The continuing LDS scholarly interest in Mesoamerica is a direct result of the usefulness of the geographical, historical, and cultural trends in that area for explaining and supporting the Book of Mormon. Beyond the gross correlations of writing and higher civilizations, the overall cultural trends can be seen being mirrored in the Book of Mormon text at the same time periods as those changes are occurring in Mesoamerica. The rise of Mesoamerican kingship occurs during a time when the Book of Mormon describes a pressure to create their first leader as a king, even though that person was opposed to the idea. Patterns and seasonality of warfare in the Book of Mormon match those seen in Mesoamerica (including some specific tactics). The text describes the meeting of two peoples with different languages in a particular river valley around 200 B.C.E. Mesoamerican linguistics traces one language moving into that area around 200 B.C.E. with indications of connections to peoples of a different language/culture to the south (where the Book of Mormon indicates one of the populations came from).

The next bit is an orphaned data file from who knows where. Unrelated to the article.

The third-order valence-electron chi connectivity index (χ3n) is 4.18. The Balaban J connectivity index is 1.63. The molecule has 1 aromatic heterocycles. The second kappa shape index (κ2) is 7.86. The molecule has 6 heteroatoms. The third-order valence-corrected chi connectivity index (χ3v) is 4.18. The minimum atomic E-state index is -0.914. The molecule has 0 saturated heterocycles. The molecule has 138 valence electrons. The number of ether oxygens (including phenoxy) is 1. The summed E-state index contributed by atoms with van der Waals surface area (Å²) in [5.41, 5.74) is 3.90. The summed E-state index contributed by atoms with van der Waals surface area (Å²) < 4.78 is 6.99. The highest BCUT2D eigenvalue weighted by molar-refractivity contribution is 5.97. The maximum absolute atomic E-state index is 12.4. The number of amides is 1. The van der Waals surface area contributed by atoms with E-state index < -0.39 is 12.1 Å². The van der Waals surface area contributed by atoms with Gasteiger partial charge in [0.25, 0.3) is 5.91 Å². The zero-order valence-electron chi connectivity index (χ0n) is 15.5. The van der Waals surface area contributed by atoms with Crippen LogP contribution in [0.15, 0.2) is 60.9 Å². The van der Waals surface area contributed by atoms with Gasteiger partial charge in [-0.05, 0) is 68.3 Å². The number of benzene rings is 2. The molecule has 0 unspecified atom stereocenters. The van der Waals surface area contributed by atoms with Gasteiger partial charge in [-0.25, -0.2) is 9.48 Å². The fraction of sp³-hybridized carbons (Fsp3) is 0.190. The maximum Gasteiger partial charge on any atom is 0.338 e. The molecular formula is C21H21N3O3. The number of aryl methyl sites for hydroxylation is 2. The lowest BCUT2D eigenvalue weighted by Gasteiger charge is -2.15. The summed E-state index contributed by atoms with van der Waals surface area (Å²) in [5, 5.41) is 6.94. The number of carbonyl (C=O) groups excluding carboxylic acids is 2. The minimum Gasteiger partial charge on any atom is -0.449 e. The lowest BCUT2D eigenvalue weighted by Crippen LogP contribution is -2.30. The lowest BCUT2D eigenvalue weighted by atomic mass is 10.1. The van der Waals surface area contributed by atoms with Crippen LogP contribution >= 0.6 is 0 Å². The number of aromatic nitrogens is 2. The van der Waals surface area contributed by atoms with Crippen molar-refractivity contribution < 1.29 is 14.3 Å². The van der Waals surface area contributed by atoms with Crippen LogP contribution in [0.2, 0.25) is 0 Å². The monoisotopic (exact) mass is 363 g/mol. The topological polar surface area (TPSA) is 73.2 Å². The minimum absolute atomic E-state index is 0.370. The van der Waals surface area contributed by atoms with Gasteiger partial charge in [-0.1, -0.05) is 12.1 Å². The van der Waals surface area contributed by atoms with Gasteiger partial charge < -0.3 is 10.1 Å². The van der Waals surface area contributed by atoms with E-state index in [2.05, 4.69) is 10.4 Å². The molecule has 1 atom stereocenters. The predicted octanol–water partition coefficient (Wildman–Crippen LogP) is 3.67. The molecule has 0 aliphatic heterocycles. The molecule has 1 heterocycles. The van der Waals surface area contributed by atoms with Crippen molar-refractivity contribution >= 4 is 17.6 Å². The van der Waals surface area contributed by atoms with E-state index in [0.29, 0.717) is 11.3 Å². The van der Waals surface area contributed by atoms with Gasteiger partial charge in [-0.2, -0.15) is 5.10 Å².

There are still issues to be worked out, some of which concern our understanding of the way the translation reflects the underlying text from the golden plates. Such issues will clarify issues that might be contraindications for the Book of Mormon in Mesoamerica, such as the difference between the named crops and animals and those of the area.
Brant Gardner is the Product Manager for a privately held software company. His academic background includes work toward a Ph.D. in Mesoamerican Ethnohistory at the State University of New York, Albany. His published works on Mesoamerica include an analysis of classical Nahuatl kinship terminology, an ethnohistoric investigation into the identification of the use of Coxoh to designate a people and language in Southern Mexico, and an examination of the Aztec Legend of the Suns.